Candida is the common form of yeast that brings about yeast infection. This yeast tends to attach itself to estrogen. This eventually brings down the estrogen level. During this time, the progesterone level tends to spike. This is the ideal condition for Candida to flourish and lead to a yeast infection.
Also, contraceptive pills trigger yeast infection in women who have certain health conditions like poorly controlled diabetes, an unhealthy diet loaded with sugar, habitual alcohol consumption, and a weakened immune system.
Over-the-counter vaginal antifungal cream or a prescription medication could normally alleviate a yeast infection. However, if the issue persists, it is better to change your birth control methods.
4. Hair loss
Contraceptive pills can trigger hair loss. Especially women who have excessive sensitivity towards hormonal changes, and women who have a family history of hormone-related hair loss are more prone to hair loss due to the intake of birth control pills.
While many women experience hair loss while they are on pills, some others contract it soon after they terminate its use. Hair loss can also take place while you change your pill. Likewise, while some women lose little hair, others lose large tufts of hair experiencing extreme thinning of hair.
Let us see how hair loss is connected with contraceptive pills. As we all know, hair growth happens in cycles. The anagen phase is the active phase. It is the growth phase during which hair grows from its follicle. This phase lasts two to seven years.
Then comes the Catagen, which is the transitional stage during which the hair growth stops. It could last up to 20 days. Catagen is followed by the next phase – Telogen. This phase is the shedding phase. Up to 100 hairs can be shed per day during this phase. This phase extents up to 100 days.
Birth control pills make the hair to move from the growing phase to the resting phase too fast and for too long. This brings about thinning of hair. If baldness runs in the family, you are more at risk of hair loss due to contraceptive pills. In that case, opt for pills that contain more estrogen than progestin. It is the progestin in the pills that trigger hair loss.
Good news is that the hair loss triggered by birth control pills is usually temporary. You will stop facing these issues once your body gets used to the pill. It could take a few months, though. However, if the hair continues to thin and you don’t see signs of regrowth, it is better to consult your doctor.
5. Blood clots- a rare side effect of contraceptive pills
Blood clots are a rare, but a serious side effect of oral contraceptive pills. Although contraceptive pills cannot cause blood clots itself, studies show it can increase a woman’s chance of developing blood clots. This can be life-threatening because blood clots if happen in major blood vessel increases the risk of a heart attack and stroke.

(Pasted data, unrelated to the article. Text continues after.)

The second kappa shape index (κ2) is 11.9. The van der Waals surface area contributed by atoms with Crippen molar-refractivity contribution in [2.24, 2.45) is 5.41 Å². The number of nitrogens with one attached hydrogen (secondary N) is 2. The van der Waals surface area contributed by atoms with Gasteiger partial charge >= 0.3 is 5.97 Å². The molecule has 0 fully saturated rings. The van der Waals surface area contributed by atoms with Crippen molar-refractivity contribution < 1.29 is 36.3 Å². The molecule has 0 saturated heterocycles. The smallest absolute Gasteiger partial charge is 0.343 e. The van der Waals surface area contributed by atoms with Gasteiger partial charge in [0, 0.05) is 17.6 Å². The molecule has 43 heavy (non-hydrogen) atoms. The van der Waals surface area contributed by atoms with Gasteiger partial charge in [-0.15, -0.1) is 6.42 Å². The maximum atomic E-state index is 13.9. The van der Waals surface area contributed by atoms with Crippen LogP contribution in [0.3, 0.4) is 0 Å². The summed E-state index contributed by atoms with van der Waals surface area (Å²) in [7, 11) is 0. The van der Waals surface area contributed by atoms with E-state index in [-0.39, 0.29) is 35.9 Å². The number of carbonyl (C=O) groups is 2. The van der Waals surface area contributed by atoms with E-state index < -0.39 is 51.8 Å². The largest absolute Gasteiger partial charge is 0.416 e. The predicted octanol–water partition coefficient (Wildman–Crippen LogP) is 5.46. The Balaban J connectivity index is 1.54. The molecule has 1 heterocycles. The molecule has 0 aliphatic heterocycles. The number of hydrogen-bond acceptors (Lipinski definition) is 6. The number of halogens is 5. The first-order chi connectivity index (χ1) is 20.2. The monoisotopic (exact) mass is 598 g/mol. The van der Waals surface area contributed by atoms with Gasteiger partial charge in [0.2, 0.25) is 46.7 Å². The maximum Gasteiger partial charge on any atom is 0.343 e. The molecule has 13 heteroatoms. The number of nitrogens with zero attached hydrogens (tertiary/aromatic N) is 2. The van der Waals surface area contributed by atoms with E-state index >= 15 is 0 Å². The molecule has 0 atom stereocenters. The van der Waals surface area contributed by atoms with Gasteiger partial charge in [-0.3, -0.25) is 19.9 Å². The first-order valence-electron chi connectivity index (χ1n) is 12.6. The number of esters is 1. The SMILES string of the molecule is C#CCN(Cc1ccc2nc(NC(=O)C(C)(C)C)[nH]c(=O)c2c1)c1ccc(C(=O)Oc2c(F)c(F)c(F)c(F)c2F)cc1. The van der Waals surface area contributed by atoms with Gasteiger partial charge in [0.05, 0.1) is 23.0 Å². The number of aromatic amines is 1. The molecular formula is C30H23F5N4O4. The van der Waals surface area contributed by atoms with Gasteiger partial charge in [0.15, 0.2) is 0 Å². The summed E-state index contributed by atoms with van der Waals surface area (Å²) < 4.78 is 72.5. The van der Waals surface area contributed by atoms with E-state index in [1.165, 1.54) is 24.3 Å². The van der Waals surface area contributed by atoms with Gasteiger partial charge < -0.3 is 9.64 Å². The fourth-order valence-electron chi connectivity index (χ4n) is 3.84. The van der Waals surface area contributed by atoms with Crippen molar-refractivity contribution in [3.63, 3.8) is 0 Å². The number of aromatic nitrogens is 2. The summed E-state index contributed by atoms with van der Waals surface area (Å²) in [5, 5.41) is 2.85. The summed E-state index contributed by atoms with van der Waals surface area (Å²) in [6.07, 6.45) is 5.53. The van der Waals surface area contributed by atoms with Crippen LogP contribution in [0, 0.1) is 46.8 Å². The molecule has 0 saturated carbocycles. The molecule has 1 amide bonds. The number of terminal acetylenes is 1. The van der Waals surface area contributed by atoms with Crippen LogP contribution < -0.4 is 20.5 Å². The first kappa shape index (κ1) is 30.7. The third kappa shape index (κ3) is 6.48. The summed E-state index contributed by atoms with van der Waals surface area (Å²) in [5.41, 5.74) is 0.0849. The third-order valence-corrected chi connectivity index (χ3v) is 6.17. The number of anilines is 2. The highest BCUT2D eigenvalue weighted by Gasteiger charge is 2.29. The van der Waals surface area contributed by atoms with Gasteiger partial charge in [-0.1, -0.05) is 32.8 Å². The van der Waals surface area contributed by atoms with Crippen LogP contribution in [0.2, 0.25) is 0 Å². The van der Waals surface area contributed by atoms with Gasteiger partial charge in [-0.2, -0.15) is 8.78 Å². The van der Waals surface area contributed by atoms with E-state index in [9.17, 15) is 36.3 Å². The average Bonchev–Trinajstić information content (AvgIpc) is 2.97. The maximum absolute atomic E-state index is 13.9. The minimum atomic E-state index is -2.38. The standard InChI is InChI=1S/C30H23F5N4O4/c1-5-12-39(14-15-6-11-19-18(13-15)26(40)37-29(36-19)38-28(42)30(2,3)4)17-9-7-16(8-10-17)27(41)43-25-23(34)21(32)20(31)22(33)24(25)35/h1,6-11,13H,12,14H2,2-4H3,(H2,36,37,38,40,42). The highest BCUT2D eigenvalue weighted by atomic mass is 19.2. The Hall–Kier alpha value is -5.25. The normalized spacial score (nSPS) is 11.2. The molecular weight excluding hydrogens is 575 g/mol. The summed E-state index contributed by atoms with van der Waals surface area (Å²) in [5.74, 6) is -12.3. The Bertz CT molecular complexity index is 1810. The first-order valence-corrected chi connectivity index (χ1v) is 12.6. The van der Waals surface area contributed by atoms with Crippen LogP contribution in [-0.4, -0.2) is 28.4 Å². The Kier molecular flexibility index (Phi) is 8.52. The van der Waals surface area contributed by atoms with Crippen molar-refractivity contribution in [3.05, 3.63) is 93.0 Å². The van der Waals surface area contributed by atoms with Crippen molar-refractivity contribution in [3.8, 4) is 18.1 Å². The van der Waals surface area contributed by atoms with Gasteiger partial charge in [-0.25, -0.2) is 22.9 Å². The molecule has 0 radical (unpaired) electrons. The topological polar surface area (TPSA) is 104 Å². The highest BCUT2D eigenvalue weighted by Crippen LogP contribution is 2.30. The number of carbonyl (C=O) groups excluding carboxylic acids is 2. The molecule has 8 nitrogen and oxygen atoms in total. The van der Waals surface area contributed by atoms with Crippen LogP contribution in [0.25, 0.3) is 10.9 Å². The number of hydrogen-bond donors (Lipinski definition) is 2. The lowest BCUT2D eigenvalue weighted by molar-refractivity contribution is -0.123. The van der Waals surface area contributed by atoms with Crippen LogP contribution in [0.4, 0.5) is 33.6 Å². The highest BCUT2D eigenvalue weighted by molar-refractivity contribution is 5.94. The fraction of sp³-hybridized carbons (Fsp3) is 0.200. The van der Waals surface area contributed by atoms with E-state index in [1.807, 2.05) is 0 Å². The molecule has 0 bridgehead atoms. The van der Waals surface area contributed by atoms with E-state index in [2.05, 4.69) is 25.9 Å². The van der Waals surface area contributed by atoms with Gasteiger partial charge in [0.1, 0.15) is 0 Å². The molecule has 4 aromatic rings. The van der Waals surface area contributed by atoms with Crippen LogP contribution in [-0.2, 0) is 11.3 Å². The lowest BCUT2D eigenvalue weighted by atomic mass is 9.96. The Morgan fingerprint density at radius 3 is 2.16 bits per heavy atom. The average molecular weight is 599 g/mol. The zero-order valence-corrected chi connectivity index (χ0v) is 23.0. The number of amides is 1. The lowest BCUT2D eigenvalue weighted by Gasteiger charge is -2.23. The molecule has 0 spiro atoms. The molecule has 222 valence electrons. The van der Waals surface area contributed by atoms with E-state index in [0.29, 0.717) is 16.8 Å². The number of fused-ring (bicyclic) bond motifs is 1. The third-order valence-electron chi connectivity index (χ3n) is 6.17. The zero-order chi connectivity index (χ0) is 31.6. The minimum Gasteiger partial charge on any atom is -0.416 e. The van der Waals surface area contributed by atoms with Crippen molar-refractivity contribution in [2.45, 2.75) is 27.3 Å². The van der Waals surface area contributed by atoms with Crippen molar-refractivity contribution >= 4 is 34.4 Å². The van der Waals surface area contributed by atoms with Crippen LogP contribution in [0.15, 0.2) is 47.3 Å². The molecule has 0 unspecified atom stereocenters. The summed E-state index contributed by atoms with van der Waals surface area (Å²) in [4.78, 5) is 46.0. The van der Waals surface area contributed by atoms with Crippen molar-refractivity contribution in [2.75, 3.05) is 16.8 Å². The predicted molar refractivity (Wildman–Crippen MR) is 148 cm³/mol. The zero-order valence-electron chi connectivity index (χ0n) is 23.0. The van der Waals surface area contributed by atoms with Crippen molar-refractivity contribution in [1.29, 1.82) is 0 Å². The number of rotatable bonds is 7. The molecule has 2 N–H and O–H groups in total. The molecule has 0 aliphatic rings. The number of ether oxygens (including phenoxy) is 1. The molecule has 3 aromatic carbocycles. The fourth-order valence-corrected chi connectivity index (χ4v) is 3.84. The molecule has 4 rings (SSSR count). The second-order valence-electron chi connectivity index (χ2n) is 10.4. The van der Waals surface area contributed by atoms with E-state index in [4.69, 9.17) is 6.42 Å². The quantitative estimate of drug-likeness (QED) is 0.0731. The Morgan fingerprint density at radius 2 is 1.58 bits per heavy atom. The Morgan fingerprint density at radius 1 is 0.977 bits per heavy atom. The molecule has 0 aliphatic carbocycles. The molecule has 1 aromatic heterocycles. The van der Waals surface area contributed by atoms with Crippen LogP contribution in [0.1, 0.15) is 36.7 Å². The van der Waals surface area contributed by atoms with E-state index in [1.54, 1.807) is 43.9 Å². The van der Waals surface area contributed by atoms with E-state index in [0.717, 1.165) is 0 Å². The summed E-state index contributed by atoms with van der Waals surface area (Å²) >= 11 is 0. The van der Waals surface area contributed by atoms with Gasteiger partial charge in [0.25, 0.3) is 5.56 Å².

Contraceptive pills contain synthetic estrogen and progestin hormones. Estrogen hormones could potentially trigger the component that clots the blood. However, for a normal woman, the risk of the blood clot is relatively very small.
But for a woman with a personal history of thrombosis or family history of blood clotting issues, the risk of blood clots while having contraceptive pills spikes.
6. Side effects of contraceptive pills- lower sex drive
It is definitely not good news, but, studies show that contraceptive pills can decrease sex drive in women. It is the anti-testosterone properties of the pill should be blamed for this. Let us see how hormonal birth control can impede the sex drive.
Basically, hormonal birth control methods are intended to prevent ovulation. For that, they have to suppress the female hormones. Sadly, those are the same hormones that control female sex drive. Sometimes, other side effects of birth control pills like vaginal dryness, breast pain can also bring down the sex drive in women.
Even though birth control is important, it is equally important to maintain a normal and healthy sex life. Therefore, any changes libido should be discussed with your doctor ASAP, before it brings a negative effect on your relationship with your partner.
7. Skin issues
Oral contraceptives can increase the risk of skin conditions like acne, melasma (brown-coloured marks in the face), dry skin, etc. The risk of the ill effect of the contraceptive pills on the skin is more in women who are having very sensitive skin and women with a family history of melasma
Studies say combined oral contraceptives can potentially affect the skin in three ways. First of all, the pills could bring down the level of androgenic hormones produced in the ovaries and adrenal gland.
Secondly, they could restrict the quantity of testosterone circulating in the body. And finally, estrogen could decrease oil production in the sebaceous glands markedly. All these factors can trigger skin conditions that could hamper your confidence.
8. Dry eyes
Hormonal changes that happen while taking contraceptive pills can trigger dry-eyes in women. Studies have shown estrogen-based pills can bring about dry eyes and vision problems associated with it.
This is because estrogen can adversely affect the tear gland, thereby, impeding tear production, bringing about an unwanted side effect of dry eyes. However, the problem of dry eyes is less among women taking combination pills of estrogen and progestin.
It is always better to see the doctor if a change in vision and discharge accompanies the eye dryness. However, if there are no associated symptoms, OTC saline eye drops could help to alleviate the irritation due to dry eyes.
Even though very rare, constant use of contraceptive can increase the risk of an eye condition called glaucoma that could adversely affect the eyesight.
9. Missed period
It is possible to miss the monthly period while taking birth control pills. And no, it is not a matter to worry. Contraceptive pills work by passing different hormones to your system that impede ovulation and impede other factors that facilitate fertilization and implantation.
No wonder it affects the monthly periods. While some women experience lighter bleeding, some women miss their period altogether. Some women experience spotting or irregular bleeding during the first three to four months after taking the pill.
However, most of these issues will subside once the body gets accustomed to the hormone pills. Now you know the lesser-known side effects of contraceptive pills. The good news is the I pill side effects on future pregnancy is very rare.
Both short-and long-term pill users may create a temporary delay in conception. Yet, it will not affect a woman’s probability of getting pregnant in future.